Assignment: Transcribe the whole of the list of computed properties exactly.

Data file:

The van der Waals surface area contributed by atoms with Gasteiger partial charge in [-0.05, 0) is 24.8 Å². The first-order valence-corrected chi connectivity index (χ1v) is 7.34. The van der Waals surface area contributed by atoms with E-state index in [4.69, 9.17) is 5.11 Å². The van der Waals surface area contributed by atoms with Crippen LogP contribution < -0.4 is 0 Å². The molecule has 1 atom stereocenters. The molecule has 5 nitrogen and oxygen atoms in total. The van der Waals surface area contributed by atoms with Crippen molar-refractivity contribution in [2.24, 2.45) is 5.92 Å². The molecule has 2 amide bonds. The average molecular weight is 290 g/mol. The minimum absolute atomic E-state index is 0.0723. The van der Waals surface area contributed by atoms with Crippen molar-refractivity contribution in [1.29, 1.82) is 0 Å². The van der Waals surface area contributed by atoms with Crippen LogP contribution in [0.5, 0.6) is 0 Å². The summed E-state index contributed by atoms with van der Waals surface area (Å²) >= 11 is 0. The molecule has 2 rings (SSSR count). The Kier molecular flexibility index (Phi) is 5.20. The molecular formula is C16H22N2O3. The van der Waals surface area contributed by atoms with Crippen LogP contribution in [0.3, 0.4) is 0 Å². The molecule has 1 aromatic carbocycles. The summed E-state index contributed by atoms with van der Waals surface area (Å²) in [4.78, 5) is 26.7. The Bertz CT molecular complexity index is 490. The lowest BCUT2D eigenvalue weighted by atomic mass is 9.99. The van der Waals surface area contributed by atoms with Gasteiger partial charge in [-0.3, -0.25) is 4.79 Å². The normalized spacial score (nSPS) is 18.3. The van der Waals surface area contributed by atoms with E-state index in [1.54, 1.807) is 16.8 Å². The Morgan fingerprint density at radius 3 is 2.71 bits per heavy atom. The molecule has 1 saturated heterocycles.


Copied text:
The van der Waals surface area contributed by atoms with Gasteiger partial charge in [-0.05, 0) is 24.8 Å². The first-order valence-corrected chi connectivity index (χ1v) is 7.34. The van der Waals surface area contributed by atoms with E-state index in [4.69, 9.17) is 5.11 Å². The van der Waals surface area contributed by atoms with Crippen LogP contribution < -0.4 is 0 Å². The molecule has 1 atom stereocenters. The molecule has 5 nitrogen and oxygen atoms in total. The van der Waals surface area contributed by atoms with Crippen molar-refractivity contribution in [2.24, 2.45) is 5.92 Å². The molecule has 2 amide bonds. The average molecular weight is 290 g/mol. The minimum absolute atomic E-state index is 0.0723. The van der Waals surface area contributed by atoms with Crippen molar-refractivity contribution in [1.29, 1.82) is 0 Å². The van der Waals surface area contributed by atoms with Crippen LogP contribution in [0.5, 0.6) is 0 Å². The summed E-state index contributed by atoms with van der Waals surface area (Å²) >= 11 is 0. The molecule has 2 rings (SSSR count). The Kier molecular flexibility index (Phi) is 5.20. The molecular formula is C16H22N2O3. The van der Waals surface area contributed by atoms with Crippen LogP contribution in [0.3, 0.4) is 0 Å². The molecule has 1 aromatic carbocycles. The summed E-state index contributed by atoms with van der Waals surface area (Å²) in [4.78, 5) is 26.7. The Bertz CT molecular complexity index is 490. The lowest BCUT2D eigenvalue weighted by atomic mass is 9.99. The van der Waals surface area contributed by atoms with Gasteiger partial charge in [-0.3, -0.25) is 4.79 Å². The normalized spacial score (nSPS) is 18.3. The van der Waals surface area contributed by atoms with E-state index in [1.54, 1.807) is 16.8 Å². The Morgan fingerprint density at radius 3 is 2.71 bits per heavy atom. The molecule has 1 saturated heterocycles.